11 a.m. Panel on "Best Practices in K-12 Sustainable Living Education"
12 p.m. Presentation on "Education and Workforce Development for the Wind Industry"
12:45 p.m. Lunch / Exhibits on Great Lawn
2 p.m. Presentation on "Sustainable Economic Development and Community Education -Programs That Stick"
2:45 p.m. Panel on "Developing a Green Workforce and Green Entrepreneurship on Maui"
3:45 p.m. Presentation on "Working Towards Food & Energy Security - Possible Models and Low Hanging Fruit"
4:55 p.m. Presentation on "Maui K-12 Sustainable Living Education Working Group"
5:15 p.m. Closing speakers
Organizers: Sustainable Living Institute of Maui, Maui Community
Dale Bonar, executive director of the Maui Coastal Land Trust, explained how the Legislature is attempting to persuade landowners to turn over more of Hawaii's most fertile acreage to farmers by passing the Important Agricultural Lands Act 233 this year. The law provides for landowners with prime ag lands to designate 85 percent of the land as prime agriculture, protected from development, although some employee housing can be built there.
However, in return, the landowner can get the remaining 15 percent zoned for urban or rural use, Bonar said. Under the law, the state the landowner can also receive tax credits and loan guarantees.
But Bonar also noted that the zoning changes would also require the approval of county planning commissions and councils.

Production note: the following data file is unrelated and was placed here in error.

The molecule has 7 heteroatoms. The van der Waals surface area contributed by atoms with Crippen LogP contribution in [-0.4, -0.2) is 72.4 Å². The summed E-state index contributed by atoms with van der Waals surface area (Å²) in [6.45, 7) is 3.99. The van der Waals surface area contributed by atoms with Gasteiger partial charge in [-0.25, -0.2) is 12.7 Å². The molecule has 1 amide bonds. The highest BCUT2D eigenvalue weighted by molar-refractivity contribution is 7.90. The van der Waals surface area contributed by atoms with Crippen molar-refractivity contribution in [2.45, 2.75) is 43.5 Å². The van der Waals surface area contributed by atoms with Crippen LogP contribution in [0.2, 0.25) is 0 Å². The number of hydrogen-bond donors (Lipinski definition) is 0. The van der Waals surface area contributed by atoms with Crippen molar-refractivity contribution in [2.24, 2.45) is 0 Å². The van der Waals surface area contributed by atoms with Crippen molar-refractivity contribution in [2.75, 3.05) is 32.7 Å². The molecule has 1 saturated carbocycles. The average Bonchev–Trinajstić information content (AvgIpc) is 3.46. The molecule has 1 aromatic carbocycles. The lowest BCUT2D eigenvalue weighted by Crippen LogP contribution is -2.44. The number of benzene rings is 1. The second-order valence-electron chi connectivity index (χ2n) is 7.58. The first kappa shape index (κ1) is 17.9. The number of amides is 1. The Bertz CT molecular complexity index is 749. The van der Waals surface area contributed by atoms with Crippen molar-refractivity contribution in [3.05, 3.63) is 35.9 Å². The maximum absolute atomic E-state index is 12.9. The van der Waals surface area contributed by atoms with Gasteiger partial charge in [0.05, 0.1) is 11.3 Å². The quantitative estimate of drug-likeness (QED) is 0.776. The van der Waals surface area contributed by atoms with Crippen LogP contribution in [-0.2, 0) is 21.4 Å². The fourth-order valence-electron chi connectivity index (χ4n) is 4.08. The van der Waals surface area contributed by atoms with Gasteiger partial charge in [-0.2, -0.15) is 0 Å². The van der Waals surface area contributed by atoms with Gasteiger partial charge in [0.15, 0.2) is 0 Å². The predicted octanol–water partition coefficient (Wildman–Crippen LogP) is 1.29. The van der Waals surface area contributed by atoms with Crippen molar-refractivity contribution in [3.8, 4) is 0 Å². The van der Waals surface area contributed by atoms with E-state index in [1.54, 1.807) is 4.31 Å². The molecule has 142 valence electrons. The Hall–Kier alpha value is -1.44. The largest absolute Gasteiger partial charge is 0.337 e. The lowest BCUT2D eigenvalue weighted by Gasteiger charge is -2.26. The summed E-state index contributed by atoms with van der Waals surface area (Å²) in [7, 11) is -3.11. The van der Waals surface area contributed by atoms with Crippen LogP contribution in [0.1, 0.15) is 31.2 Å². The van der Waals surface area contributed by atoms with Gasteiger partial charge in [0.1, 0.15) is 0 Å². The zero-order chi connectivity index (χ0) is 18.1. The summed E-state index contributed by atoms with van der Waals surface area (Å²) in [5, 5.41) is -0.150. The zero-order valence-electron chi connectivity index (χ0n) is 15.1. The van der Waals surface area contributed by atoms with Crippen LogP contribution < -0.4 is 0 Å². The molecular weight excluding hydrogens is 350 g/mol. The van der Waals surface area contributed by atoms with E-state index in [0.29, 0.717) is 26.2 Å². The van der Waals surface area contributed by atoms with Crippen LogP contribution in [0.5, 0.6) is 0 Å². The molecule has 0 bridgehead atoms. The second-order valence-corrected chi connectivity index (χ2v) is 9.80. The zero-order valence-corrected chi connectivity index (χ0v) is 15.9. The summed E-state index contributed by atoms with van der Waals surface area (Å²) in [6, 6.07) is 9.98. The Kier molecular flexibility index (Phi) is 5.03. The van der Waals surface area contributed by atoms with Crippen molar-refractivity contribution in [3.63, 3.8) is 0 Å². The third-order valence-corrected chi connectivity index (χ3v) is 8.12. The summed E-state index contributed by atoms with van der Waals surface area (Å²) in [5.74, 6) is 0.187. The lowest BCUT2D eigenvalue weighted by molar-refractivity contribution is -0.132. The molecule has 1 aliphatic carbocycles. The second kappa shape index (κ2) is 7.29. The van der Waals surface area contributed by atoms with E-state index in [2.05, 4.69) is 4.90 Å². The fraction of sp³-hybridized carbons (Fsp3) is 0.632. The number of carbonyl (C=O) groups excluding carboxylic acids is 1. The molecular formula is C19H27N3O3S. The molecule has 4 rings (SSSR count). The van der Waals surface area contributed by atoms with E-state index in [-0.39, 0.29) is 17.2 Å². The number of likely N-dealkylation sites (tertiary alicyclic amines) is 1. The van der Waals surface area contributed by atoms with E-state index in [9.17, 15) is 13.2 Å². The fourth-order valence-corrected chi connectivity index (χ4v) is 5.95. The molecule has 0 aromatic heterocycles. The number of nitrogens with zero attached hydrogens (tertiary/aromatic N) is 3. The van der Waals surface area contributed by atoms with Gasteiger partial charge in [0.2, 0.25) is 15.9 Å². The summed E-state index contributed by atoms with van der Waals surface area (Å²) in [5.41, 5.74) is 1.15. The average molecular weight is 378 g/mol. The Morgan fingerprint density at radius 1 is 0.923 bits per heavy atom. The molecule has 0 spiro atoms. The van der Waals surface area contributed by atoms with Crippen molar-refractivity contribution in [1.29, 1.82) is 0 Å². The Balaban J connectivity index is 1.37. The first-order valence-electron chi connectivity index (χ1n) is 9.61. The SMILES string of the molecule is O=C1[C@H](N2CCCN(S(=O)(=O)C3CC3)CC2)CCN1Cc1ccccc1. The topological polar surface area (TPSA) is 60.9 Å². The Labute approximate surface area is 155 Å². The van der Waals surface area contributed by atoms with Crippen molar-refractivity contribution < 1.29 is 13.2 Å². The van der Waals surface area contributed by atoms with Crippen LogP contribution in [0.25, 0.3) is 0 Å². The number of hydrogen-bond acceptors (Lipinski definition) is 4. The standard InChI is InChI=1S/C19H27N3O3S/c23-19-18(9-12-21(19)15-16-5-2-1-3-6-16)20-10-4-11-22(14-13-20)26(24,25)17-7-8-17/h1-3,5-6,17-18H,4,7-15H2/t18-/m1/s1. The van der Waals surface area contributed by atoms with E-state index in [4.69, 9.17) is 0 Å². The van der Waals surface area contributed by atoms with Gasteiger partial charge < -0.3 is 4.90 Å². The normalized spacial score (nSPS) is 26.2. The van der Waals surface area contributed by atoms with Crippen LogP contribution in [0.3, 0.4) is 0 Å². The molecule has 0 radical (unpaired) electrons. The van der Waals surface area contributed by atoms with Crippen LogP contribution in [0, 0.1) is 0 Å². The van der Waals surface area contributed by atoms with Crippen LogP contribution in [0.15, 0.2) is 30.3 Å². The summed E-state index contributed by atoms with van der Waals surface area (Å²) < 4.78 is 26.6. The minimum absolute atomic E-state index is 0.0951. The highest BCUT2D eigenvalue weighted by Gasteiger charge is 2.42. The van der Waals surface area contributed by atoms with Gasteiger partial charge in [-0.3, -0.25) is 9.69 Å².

"There are some real benefits," he said.
Bonar added that if the landowner also establishes a permanent easement for agriculture or ranching, with the oversight of a nonprofit, that the owner can receive even greater tax benefits. For instance, establishing an easement also lowers the value of the property, so the taxes are more affordable, and the land is easier to keep in the hands of a family, Bonar said. Outright donation of land is an income tax deduction, he said.
Meanwhile, Hammet said, Hawaii imports 85 percent of its food and 90 percent of its energy, which is mostly fossil fuels.
"We're extremely vulnerable to price fluctuations," he said. "It will take even higher costs to push us to widespread sustainable practices."
Small-scale organic farming can be profitable, said panelist Steve Quirt, organic and sustainable agriculture coordinator for the University of California.